These lives have been changed by the attacks, ­­long after 9/11


Heather Traynor, who grew up in Brooklyn, began spending summers in Long Beach in 1987, when her parents bought a home in the city.

Thirteen years later, Traynor was living in Queens, and visited Long Beach on a Friday night. She ended up at the Saloon, on West Beech Street, and met a guy named Danny Ward, from Inwood. Traynor didn’t make it back home to Queens until the following Monday.

“It was a really fun, wild weekend,” said Heather, whose last name is now Ward. “I didn’t know Friday night, but I knew Saturday that I was going to spend the rest of my life with him. It was instant.”

Danny was a New York City police officer, serving in the 2-6 Precinct in Harlem. After he met Traynor, he began saving up his vacation days so he could take the entire month of August off and spend it with her.

His first day back at work in September 2001 was Tuesday, the 11th.

Heather remembers looking at the television as she was about to get into the shower that morning. She saw that a plane had hit the north tower of the World Trade Center. When she was getting out of the shower, a second plane had hit the south tower.

Danny said he needed to go to work immediately. Heather pleaded with him, trying to get him to stay home, but he said he had to go.

For the next six months, Danny did 12-hour overnight shifts six days a week, 7 p.m. to 7 a.m., at what was first known simply as the pile but soon became known as ground zero.

In 2005, he retired. He and Heather married in 2007, she moved in with him in Long Beach, and the following year they had a son, Andrew.

Then 2016 happened.

“He started to have breathing issues,” Heather said of Danny. “He went to the family doctor, and the doctor noticed a change in his breathing. Afterward, he wasn’t great about following up with his health.”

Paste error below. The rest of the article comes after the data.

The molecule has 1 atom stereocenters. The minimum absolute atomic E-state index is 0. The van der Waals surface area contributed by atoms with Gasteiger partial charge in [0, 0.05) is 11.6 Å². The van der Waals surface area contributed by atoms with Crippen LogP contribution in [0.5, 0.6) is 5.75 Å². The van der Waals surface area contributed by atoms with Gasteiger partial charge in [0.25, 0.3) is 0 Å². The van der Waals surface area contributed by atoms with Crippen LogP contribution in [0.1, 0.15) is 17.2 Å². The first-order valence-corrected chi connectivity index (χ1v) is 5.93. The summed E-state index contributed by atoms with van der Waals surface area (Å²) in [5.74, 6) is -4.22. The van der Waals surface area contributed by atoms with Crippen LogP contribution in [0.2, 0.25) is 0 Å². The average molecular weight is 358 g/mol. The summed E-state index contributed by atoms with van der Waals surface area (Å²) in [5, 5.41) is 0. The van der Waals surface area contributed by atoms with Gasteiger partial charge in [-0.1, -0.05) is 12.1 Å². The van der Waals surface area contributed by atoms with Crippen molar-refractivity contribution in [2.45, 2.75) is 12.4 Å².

Danny put up with his breathing problems for four years. In February 2020, just before the pandemic hit, his wife and their son were planning to visit her parents in Jupiter, Florida. Danny wasn’t feeling great, but told them to go on the trip.

They arrived in Jupiter on Feb. 14, Valentine’s Day. Heather lost contact with Danny on Feb. 16. The following day, she asked a friend to go into their house to check on Danny. He was in bed, and had died.

“We flew home,” Ward recounted, “and had to start living in our new normal.”

Shortly after Danny died, one of his former NYPD colleagues, Jesse Murphy, reached out to Heather and suggested that she and Andrew join an organization called Tuesday’s Children. Since Danny was a first responder at ground zero, Murphy said, the group could really help them.

Tuesday’s Children is a nonprofit based in Manhasset, founded after 9/11 with the purpose of providing a lifetime of healing for families that have been forever changed by terrorism, military conflict or mass violence. It offers family and adult programs, career resources, community service and youth mentoring.

“They do a mentoring program, and we thought a mentoring program would be great for Andrew,” Heather said. “And honestly, through all of our loss, Tuesday’s Children has been the one constant in our lives since we lost Danny.”

The first event the Wards did with the organization was a virtual 5K walk, in 2020. They walked through Long Beach with friends from Tuesday’s Children who walked in other towns. The Wards have been hosted at Citi Field on Father’s Day, and have rung the bell at the Nasdaq MarketSite in Times Square. Andrew has also gotten to know a mentor named Jim, whom he met through Tuesday’s Children.

“Jim’s just a guy from Long Island,” Heather said. “He’s got a great sense of humor, and he really knows how to work with and really relates to Andrew. He lost his brother in the towers that day. Andrew was at tricky age when it happened — he was 11. It was tricky; he didn’t want to do things. But when Jim calls, it’s not a fight.”

Danny and Andrew were extremely close, and had a special bond. When his father died, Andrew was devastated, his mother said. He didn’t talk much, and seldom smiled. Now, thanks to Jim and Tuesday’s Children, Andrew laughs again.

They meet once or twice a month, and spend four to six hours together. They chat, and build flower boxes and birdhouses for Heather. She now has two huge flowerboxes.

If it weren’t for Tuesday’s Children, “I don’t think he’d be recovered as well,” Heather said. “For a boy to lose his dad, it’s just not a good thing. Having Jim twice a month, just to come and hang out with him, it’s a blessing. I don’t think that Andrew would be thriving as well as he is without them, and that’s the honest truth.”